FWIW, the more interesting social networking-related project I discovered is an open source, decentralized, massively-distributed 3D simulation engine called Lucidscape. It is explicitly designed for an open metaverse. (See also: Open Cobalt née Croquet)

VR Link Dump #

September 18th, 2014 2:43

Most people I’ve talked to the past year probably aware that VR has been something that I’ve been getting more excited/focused on.

 

Oh, somewhat unrelated, but an awesome Cashmere Cat set:

Apple: Untrustable #

September 9th, 2014 2:25

As excitement of Apple’s new product announcements dominate today’s press coverage, and the memory of the celebrity iCloud hacks fade to obscurity (already seemingly long forgotten), completely un-remarked and un-addressed at today’s event (a good PR move, to be sure), I felt it might be worth posting some of my personal thoughts on the matter, as the silence from Apple on the issue has been quite disquieting.

To be clear, I’m a long-time fan of Apple design and engineering, and today’s keynote is a reminder of
Apple’s best-in-class in hardware and device software. I also own a not-insignificant amount of AAPL shares, but while I’d like to give them the benefit of the doubt, it seems to be increasingly clear that Apple should not be trusted with my personal information.

It’s famously well known that despite their technical prowess in hardware and software, Apple is just not very good at hosted services. Terrible at it really. From their earliest web-based apps, to their ongoing capacity problems, or their laughable attempts at building social services (Ping, anyone?), Apple’s online components are sometimes passable or on par, but more commonly they are mediocre, not-well thought out, clunky, outdated, or just plain broken; “not serious,” was the phrase a friend used. The problem is that today, the online components are as integral to a product as the device hardware or software. They are bound together, and sadly, the weakest link will cause the chain to break. Also, unfortunately, these traits seem to carry through for security for these services as well, which is definitely serious.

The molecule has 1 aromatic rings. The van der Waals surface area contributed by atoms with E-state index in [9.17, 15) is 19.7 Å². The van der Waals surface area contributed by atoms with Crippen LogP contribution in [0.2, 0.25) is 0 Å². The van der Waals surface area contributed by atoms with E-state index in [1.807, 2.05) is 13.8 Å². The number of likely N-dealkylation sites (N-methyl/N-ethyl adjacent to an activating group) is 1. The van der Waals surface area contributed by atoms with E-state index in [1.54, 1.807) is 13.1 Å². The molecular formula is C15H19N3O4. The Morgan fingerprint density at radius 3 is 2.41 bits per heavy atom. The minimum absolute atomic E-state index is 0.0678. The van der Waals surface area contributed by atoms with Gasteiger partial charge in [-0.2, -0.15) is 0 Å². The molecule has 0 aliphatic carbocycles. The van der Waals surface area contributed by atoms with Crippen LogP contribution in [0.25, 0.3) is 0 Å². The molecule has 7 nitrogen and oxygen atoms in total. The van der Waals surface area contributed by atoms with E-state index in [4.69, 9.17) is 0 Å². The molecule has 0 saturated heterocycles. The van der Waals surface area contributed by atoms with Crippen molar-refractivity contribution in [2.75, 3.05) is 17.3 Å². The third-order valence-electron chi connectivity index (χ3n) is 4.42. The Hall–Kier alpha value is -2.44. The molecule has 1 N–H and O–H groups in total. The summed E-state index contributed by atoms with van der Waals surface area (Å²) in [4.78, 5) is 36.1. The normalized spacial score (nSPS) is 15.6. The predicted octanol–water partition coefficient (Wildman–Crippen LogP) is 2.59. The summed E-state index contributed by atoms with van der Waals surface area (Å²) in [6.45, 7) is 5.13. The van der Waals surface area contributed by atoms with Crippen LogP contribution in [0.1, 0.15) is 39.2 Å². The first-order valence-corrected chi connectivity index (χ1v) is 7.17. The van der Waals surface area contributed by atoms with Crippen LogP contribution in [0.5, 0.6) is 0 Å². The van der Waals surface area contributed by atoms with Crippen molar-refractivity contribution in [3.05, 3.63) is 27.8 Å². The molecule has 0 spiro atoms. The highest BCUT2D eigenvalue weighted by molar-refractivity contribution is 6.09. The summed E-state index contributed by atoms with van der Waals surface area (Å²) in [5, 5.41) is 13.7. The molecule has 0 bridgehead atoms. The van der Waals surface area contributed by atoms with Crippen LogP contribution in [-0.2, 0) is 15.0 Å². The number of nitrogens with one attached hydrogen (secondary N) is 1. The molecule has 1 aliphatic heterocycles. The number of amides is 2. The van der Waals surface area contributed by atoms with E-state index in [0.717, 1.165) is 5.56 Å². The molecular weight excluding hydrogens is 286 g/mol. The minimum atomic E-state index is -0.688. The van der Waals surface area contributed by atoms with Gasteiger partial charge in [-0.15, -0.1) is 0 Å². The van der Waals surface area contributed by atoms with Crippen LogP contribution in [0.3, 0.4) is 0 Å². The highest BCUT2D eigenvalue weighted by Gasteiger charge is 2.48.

Over two years ago now, a friend, Mat Honan, had his Apple account (and digital life) hacked, in much the same way (via an almost identical vector) as the recent celebrity hacks. He’s a journalist, so he wrote all about it, and got a fair amount of press along the way, appearing on news shows, getting writeups, and generally making a big hubbub about it.

If you’re not familiar with that incident, it’s worth taking a look. Also worth reading is some of the analysis on the latest compromises:

Apple issued a terse official statement last week which denied any “breach” in any Apple systems and claimed that the accounts were compromised due to “targeted attack[s].” From a lawyerly perspective, this is perhaps technically accurate, aimed at deflecting blame and absolving responsibility, if not liability. Of course, like most such statements, especially looked at in context of the afore-mentioned writeups, it is quite misleading.

The attacks used to reset passwords via security questions and acquire iCloud access and backups were so frequent and common-place that discussions and communities had formed not just on the darknet, but on public forums/websites.